Clinical Review​

RevitalVision Clinical Review


1. Background

Vision is limited by two main factors: (a) the quality of the image that is transferred from the eye, and (b) the neural processing in the brain, which needs to integrate information between different neurons located at neighboring brain locations  (space).  Cortical cells (neurons) are highly specialized and optimized as image analyzers. Thus, to characterize an image, visual processing involves  the cooperative activity of many  neurons—those neuronal interactions contributing to both excitation and inhibition.  The integration of image parts should be performed very quickly, since the time-window in which the first percept is formed is very short. Thus, visual information processing may be limited if the first  percept representation is inefficient either due  to slow neural processing or  to  the lack of effective interactions between the neurons.


1.1. Contrast sensitivity

Contrast sensitivity (CS), i.e., the ability to discriminate between shades of gray, is one of the main determinants of how well people see. It is assumed that the contrast sensitivity function (CSF) describes the combined response of the classical receptive fields of simple cells that have been selectively tuned for location, orientation, and spatial frequency and constitute the fundamental units of analysis. (Wilson, 1991; Wilson & Wilkinson, 1997). Thus, CSF describes the output of an early stage that provides the building blocks for the succeeding steps of visual processing.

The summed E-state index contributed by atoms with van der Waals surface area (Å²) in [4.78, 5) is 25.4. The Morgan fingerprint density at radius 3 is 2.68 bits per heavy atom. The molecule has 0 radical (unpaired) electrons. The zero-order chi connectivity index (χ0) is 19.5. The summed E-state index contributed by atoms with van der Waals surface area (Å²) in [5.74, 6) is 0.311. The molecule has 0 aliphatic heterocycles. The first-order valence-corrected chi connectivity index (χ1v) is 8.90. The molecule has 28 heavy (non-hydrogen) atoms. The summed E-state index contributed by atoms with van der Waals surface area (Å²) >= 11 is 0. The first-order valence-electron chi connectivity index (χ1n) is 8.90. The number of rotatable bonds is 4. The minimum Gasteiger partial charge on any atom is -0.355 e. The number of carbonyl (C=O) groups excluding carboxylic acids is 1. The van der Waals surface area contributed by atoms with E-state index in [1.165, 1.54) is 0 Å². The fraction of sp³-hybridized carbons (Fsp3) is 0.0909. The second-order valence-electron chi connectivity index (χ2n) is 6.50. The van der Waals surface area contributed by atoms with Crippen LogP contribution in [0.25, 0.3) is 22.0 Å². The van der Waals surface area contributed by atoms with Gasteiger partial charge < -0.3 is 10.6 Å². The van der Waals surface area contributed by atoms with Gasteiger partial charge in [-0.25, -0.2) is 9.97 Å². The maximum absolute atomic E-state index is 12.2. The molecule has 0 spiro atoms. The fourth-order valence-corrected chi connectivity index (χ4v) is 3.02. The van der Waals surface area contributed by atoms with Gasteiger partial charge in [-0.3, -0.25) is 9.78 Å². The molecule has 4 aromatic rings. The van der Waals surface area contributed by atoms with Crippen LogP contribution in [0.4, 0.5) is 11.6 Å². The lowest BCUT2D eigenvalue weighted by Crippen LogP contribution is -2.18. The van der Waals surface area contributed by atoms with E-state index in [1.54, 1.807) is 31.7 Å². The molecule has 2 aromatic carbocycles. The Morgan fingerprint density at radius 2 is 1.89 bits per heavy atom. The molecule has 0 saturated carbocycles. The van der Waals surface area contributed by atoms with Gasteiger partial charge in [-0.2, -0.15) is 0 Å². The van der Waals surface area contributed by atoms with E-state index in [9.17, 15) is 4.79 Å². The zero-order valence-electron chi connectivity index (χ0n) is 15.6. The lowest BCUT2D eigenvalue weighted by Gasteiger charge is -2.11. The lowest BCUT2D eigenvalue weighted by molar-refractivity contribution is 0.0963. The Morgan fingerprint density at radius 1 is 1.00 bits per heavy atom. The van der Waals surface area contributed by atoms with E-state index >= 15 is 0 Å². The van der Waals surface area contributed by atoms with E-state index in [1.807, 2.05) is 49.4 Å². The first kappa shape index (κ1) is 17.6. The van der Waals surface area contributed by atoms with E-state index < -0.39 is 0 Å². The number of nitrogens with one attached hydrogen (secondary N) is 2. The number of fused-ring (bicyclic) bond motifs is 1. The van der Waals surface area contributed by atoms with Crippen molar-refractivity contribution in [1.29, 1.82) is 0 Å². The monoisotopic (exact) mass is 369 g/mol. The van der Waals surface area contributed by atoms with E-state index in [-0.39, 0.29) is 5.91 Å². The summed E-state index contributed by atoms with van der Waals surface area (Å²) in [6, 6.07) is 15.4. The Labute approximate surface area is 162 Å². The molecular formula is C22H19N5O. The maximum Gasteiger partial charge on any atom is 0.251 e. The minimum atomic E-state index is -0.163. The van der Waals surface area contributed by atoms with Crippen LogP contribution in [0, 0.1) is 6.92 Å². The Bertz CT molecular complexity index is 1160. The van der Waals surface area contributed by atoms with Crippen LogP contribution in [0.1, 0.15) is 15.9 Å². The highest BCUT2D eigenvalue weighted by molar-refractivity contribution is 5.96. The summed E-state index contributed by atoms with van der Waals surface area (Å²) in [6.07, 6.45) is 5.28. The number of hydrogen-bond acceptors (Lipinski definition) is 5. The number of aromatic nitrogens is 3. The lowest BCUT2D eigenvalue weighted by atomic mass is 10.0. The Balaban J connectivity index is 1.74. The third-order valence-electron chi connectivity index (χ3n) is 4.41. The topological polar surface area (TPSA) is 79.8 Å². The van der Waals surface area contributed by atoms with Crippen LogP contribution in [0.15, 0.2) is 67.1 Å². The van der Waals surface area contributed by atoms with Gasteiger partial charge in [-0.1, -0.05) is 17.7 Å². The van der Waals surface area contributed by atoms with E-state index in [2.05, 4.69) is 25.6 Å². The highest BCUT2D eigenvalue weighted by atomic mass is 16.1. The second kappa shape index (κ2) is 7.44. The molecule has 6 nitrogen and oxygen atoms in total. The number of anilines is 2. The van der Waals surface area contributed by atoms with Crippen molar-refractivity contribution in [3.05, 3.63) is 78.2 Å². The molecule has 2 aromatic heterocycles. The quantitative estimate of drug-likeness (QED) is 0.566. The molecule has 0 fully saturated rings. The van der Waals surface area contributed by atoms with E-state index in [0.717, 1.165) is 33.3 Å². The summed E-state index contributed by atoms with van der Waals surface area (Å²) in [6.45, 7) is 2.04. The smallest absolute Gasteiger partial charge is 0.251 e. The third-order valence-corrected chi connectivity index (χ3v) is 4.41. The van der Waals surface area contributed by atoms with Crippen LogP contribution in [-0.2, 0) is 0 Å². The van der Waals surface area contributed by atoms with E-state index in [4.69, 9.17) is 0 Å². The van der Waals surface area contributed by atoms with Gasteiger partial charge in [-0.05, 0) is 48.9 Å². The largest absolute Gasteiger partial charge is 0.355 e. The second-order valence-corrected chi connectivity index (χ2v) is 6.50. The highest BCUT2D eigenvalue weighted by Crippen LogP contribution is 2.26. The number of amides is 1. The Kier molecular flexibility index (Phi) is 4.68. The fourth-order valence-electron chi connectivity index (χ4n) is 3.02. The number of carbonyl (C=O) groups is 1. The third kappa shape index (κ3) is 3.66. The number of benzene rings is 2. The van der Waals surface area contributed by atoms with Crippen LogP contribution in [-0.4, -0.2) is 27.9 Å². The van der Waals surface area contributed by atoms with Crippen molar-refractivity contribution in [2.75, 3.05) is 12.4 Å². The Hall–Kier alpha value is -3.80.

During  the  last  two  decades,  it  was  demonstrated  that  contrast  response  is  also

determined by lateral interactions in the visual cortex of humans (Bonneh & Sagi, 1999;

Cass & Alais, 2006; Cass & Spehar, 2005; Ellenbogen, Polat, & Spitzer, 2006; Polat &

Norcia, 1996; Polat & Sagi, 1993, 1994a, 1994b, 2006; Shani & Sagi, 2006; Solomon &

Morgan,  2000;  Tanaka  &  Sagi,  1998;  Woods,  Nugent,  &  Peli,  2002) and of  animals (Crook, Engelmann, & Lowel, 2002; Kapadia, Ito, Gilbert, & Westheimer, 1995; Mizobe, Polat,) Visual acuity (VA) is the most common clinical measurement of visual function and is considered  as  the  gold  standard  measure  of  visual  functions.  VA  measures the ability to identify black symbols on a white background at a standardized distance as the size of the symbols  is varied. A person with standard (normal) VA can recognize a letter that is specified as 6/6 (20/20).


1.2. Neural plasticity and perceptual learning

Visual plasticity is the  ability of the visual system to change its  responses in order  to adapt to changes in the visual input. Evidence for plasticity in the adult visual system has been reported in human studies that have demonstrated that  training in specific  visual tasks  leads  to  improvement  in  performance  or  sensitivity  (for  a  review,  see (Fahle & Poggio, 2002)). Perceptual learning has a major  influence on our understanding of the development and plasticity of the visual system. Improvement after perceptual learning was demonstrated using a variety of visual tasks showing that the adult visual system can change according to behavioral demands (Fahle, 2005; Fiorentini & Berardi, 1980; Polat & Sagi, 1994b; Sagi & Tanne, 1994). (For a review, see Fahle (2002), Fahle and Poggio (2002), Gilbert, Sigman, and Crist (2001), Sagi and Tanne (1994).


1.3. Plasticity in amblyopia